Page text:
The Science of Comprehension

How We Understand Abstract Concepts

Part IV—B

(Optional)
Impossible Geometric Constructions

The concept of there being an equation which is unreachable within a system reminds me of the impossibility of certain geometric constructions using only a straightedge and compass, so I'll digress here briefly to give a conceptual overview of how that is proved. The following excerpt is from Charles C. Pinter A Book of Abstract Algebra:

Greek geometers devised ways to cleverly use the ruler and compass, unaided by any other instrument, to perform all kinds of intricate and beautiful constructions. They were so successful that it was hard to believe they were unable to perform three little tasks which, at first sight, appear to be very simple:
  1. Doubling the area of a cube
  2. Trisecting an arbitrary angle
  3. Squaring the circle
The first task demands that a cube be constructed having twice the volume of a given cube. The second asks that any angle be divided into three equal parts. The third requires the construction of a square whose area is equal to that of a given circle. Remember, only a ruler and compass are to be used!

Mathematicians, in Greek antiquity and throughout the Renaissance, devoted a great deal of attention to these problems, and came up with many brilliant ideas. But they never found ways of performing the above three constructions. This is not surprising, for these constructions are impossible! Of course, the Greeks had no way of knowing that fact, for the mathematical machinery needed to prove that these constructions are impossible—in fact, the very notion that one could prove a construction to be impossible—was still two millennia away.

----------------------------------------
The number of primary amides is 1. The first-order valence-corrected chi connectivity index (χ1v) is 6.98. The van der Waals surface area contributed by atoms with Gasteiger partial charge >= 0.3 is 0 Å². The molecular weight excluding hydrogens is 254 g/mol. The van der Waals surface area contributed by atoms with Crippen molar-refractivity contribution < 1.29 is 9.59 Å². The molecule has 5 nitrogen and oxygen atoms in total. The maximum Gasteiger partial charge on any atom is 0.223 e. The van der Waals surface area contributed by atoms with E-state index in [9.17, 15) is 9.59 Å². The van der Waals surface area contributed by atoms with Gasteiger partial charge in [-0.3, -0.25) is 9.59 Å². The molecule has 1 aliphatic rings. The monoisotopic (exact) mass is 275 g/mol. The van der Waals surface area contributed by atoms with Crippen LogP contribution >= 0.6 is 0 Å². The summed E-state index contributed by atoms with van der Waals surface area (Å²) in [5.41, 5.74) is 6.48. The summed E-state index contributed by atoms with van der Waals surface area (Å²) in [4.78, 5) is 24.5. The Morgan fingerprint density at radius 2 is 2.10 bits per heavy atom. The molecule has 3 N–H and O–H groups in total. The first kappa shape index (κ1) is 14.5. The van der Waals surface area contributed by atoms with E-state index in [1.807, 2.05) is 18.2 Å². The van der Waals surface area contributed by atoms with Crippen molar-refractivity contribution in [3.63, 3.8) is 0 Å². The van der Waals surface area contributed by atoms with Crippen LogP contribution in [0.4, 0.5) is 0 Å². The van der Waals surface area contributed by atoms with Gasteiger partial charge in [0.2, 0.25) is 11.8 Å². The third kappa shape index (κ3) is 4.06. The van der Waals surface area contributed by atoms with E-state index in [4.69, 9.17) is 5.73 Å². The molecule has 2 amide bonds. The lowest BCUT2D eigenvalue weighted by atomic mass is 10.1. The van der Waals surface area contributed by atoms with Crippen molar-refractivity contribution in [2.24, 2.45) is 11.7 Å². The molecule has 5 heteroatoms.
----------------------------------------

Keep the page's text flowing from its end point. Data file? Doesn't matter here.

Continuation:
The final resolution of these problems, by proving that the requested constructions are impossible, came from a most unlikely source: it was a by-product of the arcane study of field extensions, in the upper reaches of Modern Algebra.1


The basic idea to proving that these geometric constructions can not be done is to first convert the geometric problem to an algebraic problem:

Doubling the area of a cube  –  Given a cube with a side of length 1, construct another cube with a side of length 3root2
Squaring the circle  –  Given a circle of radius 1, construct a square with side length of rootpi
Trisecting an arbitrary angle  –  It suffices to come up with one counterexample. Given an angle of 60°, construct an angle of 20°. This corresponds to constructing a line of length cos 20°.


The geometric constructions have been transformed into algebraic equations:

Doubling the area of a cube  –  Construct a line of length 3root2
Squaring the circle  –  Construct a line of length rootpi
Trisecting an arbitrary angle  –  Construct a line of length cos 20°.


Constructible Numbers
Consider what points on a grid we can reach by using just a straightedge and compass, given a line of length 1 to start with. If we can construct lines of length a and b, then we can also construct lines of length
a + b, a - b, ab,
 and  
a/b (if b ≠ 0)
.

Since we can construct all lines with length a/b, we can construct all the rational numbers. All rational numbers are reachable using straightedge and compass.

The only other thing we can do is obtain the length of a diagonal line between two points on the grid.

Since for a triangle a2 + b2 = c2 the length of our new line c will be a2b2

Thus any constructible real number is a number obtainable by using the square root a finite number of times.

The proof that the numbers 3root2 , cos 20°, and rootpi , can not reached by using a finite number of square roots requires a lot of Abstract Algebra (which I think is a fun and interesting subject, but I won't cover it here).

The conceptual point I want to make though is that in order to prove these geometric constructions are not possible using only a straightedge and compass, we first transform the geometric problem into an algebraic problem. This is conceptually similar to converting equations into unique numbers, which is what Gödel did. We are taking the problem out of one field and into another where it is easier for us to handle.

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Endnotes:

1. Charles C. Pinter A Book of Abstract Algebra (second edition, 1990)